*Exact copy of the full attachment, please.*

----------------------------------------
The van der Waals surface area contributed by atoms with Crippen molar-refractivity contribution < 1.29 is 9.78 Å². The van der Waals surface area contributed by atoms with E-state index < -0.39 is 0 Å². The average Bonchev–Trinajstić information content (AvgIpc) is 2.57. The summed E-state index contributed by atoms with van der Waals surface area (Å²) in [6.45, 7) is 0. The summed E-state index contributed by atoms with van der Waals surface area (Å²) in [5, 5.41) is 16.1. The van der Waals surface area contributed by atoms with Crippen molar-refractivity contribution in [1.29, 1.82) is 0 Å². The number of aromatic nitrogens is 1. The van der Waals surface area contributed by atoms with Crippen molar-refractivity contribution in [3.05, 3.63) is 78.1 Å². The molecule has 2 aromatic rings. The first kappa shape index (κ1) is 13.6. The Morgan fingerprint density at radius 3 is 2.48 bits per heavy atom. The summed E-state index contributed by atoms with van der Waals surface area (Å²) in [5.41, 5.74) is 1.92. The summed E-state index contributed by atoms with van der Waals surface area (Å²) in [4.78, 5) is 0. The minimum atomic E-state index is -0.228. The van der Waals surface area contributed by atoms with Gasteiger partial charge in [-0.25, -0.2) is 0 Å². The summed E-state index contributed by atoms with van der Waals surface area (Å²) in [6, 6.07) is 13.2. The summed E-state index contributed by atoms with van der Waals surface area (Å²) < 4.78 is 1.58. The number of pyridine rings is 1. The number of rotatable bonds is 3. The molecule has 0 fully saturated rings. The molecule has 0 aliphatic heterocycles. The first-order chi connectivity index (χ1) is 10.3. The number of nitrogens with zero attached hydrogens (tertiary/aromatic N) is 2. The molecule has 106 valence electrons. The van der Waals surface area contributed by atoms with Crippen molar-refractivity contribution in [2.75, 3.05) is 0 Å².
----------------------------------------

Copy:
The van der Waals surface area contributed by atoms with Crippen molar-refractivity contribution < 1.29 is 9.78 Å². The van der Waals surface area contributed by atoms with E-state index < -0.39 is 0 Å². The average Bonchev–Trinajstić information content (AvgIpc) is 2.57. The summed E-state index contributed by atoms with van der Waals surface area (Å²) in [6.45, 7) is 0. The summed E-state index contributed by atoms with van der Waals surface area (Å²) in [5, 5.41) is 16.1. The van der Waals surface area contributed by atoms with Crippen molar-refractivity contribution in [1.29, 1.82) is 0 Å². The number of aromatic nitrogens is 1. The van der Waals surface area contributed by atoms with Crippen molar-refractivity contribution in [3.05, 3.63) is 78.1 Å². The molecule has 2 aromatic rings. The first kappa shape index (κ1) is 13.6. The Morgan fingerprint density at radius 3 is 2.48 bits per heavy atom. The summed E-state index contributed by atoms with van der Waals surface area (Å²) in [5.41, 5.74) is 1.92. The summed E-state index contributed by atoms with van der Waals surface area (Å²) in [4.78, 5) is 0. The minimum atomic E-state index is -0.228. The van der Waals surface area contributed by atoms with Gasteiger partial charge in [-0.25, -0.2) is 0 Å². The summed E-state index contributed by atoms with van der Waals surface area (Å²) in [6, 6.07) is 13.2. The summed E-state index contributed by atoms with van der Waals surface area (Å²) < 4.78 is 1.58. The number of pyridine rings is 1. The number of rotatable bonds is 3. The molecule has 0 fully saturated rings. The molecule has 0 aliphatic heterocycles. The first-order chi connectivity index (χ1) is 10.3. The number of nitrogens with zero attached hydrogens (tertiary/aromatic N) is 2. The molecule has 106 valence electrons. The van der Waals surface area contributed by atoms with Crippen molar-refractivity contribution in [2.75, 3.05) is 0 Å².